posted by cda at 11:20 PM on December 28, 2019

If this is a regular cabinet card (10 x 16 cm) in average condition you aren't going to get more than $50-100 for it from the interior design crowd. I sell photos and even a very popular one on a large canvas size doesn't sell for anywhere near house deposit or retirement prices. Plus right now the fashion is large statement pieces. The ONLY thing that drives a small, old photo into 5
figures or more is historical significance or a very famous artist. Also there is no point in hiding the details here, these things sell to people who want them and you're going to have to do some talking to people to get the best price. High auction prices are usually preceeded by someone working the usual suspects to garner interest. You have nothing to gain by being secretive.

If I were you and thought this was worth real money I'd ask online on speciality forums and also talk to several auction houses, agents and collectors just to get an idea of the market and to verify my thoughts. Whatever you do, dont sell it to the first person who makes an offer if its really worth something though.
posted by fshgrl at 11:47 PM on December 28, 2019 [17 favorites]

Also if this is a significant art work worth tens of thousands or more as you're implying and you don't own it you cannot sell it. Provenance is hugely important. You can act as an agent but make sure you understand what that means, legally. Get everything in writing. If its potentially worth that much consider the implications to you if it gets damaged or stolen in your care. Or if you broker a sale and the legal owner decides to back out or decides later on they could have got a lot more money.

If youre only expecting to get a few hundred bucks disregard the above.
posted by fshgrl at 11:54 PM on December 28, 2019 [1 favorite]

To make what you're implying the worth of the photo is, you'd need to sell it to people who recognize that worth - the collectors and investors. People who are looking for a pretty photo for a wall aren't looking to spend art-collector money. You seem to want two things that aren't compatible here.
posted by augustimagination at 12:12 AM on December 29, 2019 [8 favorites]

Response by poster: I'm not saying details because of Pepsi Blue - as I understand it I'm not supposed to use Metafilter to actually sell a product, I'm just trying to get tips on how to sell it.

I own the photo.

It is a large cabinet card and would look perfect framed and displayed in a rustic mansion.

It is actually of historical significance and by a famous photographer.

But I hear what you are saying fshgrl. I am familiar with contemporary photography prices. This is different - it would not appeal to LA or New York people anyway. This is just going to appeal to the rustic crowd and I am going to try to shake things up for my cause. Wish me luck!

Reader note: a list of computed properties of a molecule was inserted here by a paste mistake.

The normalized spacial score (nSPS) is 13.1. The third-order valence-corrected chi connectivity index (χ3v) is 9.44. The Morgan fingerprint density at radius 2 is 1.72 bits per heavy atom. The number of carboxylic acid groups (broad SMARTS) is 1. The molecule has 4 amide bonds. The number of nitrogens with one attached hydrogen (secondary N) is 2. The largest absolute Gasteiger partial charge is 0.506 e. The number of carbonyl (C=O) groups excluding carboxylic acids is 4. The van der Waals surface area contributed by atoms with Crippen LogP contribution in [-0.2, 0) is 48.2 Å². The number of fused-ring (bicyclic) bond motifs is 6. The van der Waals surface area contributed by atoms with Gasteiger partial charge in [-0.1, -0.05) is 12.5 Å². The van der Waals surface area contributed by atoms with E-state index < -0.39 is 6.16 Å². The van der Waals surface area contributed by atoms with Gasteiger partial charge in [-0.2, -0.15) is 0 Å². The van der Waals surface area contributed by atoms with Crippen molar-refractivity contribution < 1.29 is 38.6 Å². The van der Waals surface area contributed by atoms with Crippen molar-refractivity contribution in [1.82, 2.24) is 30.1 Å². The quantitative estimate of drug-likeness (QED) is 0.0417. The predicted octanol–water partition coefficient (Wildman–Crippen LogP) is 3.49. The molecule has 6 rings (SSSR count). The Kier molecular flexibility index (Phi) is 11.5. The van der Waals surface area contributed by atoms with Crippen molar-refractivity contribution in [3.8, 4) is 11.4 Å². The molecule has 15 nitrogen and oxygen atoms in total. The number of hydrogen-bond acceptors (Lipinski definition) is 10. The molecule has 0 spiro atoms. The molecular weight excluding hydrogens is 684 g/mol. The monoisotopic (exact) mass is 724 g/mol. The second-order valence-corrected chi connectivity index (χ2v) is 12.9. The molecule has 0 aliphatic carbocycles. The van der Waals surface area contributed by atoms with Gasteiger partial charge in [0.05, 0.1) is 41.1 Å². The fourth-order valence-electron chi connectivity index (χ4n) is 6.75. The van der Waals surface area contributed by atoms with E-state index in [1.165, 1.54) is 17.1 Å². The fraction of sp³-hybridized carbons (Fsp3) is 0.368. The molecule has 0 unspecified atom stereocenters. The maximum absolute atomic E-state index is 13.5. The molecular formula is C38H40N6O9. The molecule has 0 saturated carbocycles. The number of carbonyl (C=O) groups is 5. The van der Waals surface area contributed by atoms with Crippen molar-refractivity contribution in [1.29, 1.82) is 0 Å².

posted by cda at 12:18 AM on December 29, 2019

You can test the eBay waters by setting a reserve price at a level you’d be happy to sell at.
posted by at at 6:27 AM on December 29, 2019 [3 favorites]

Maybe research the event itself? Is there a museum near where the event took place? Other museums that feature that event?

PBS’ _Antiques Roadshow_ has a list of appraisers.
posted by at at 6:50 AM on December 29, 2019 [1 favorite]

What about a gallery in Jackson Hole or a place like that? Have you appraised the photograph? I think Christie's may do a free online appraisal. It seems unlikely to me that Ebay is the right venue for this, but if it were me, I would list the photographer's name in the title. Definitely list the location depicted. (I don't think you would break any rules by posting the name here, so people have more context.) If the person is famous, why do you say that art buyers wouldn't be familiar with them?
posted by pinochiette at 7:00 AM on December 29, 2019 [2 favorites]

I wonder if might be a good place to list it?
posted by wowenthusiast at 7:30 AM on December 29, 2019

The main thing is to include everything you know. Why leave anything out? Why over-specify your audience? It's not costing you anything to include all details in the description. Get it all in there and increase your chances that you will trigger someone's automatic alert.
posted by Mo Nickels at 7:36 AM on December 29, 2019

The Antiques Roadshow list of appraisers is a good place to start.
posted by fshgrl at 12:14 PM on December 29, 2019

Have you tried checking for similar cabinet card sales on EBay by putting in relevant information and clicking the "sold" filter? Try the basics like "cabinet card mountain x" in search, click SOLD listings in the left hand filters. Are there any results that are similar? What have they sold for? What are the words used in listing titles? What happens if you add another key word like the photographer's name? If you find cabinet cards selling for the price you're thinking of, check to see the lister's ratings, and whether they have an eBay store. These influence auction prices of collector items. If you're an individual who doesn't sell much you may not see comparable bids just because no one knows your reputation.

When you list, put all the information in the listing description. It not helpful to try and second guess your audience. Quite honestly I am not sure how many "rich" people do a lot of shopping for decor on eBay. Collectors, sure. People looking to furnish their rustic mansion- much less likely.
posted by oneirodynia at 11:07 AM on December 31, 2019 [3 favorites]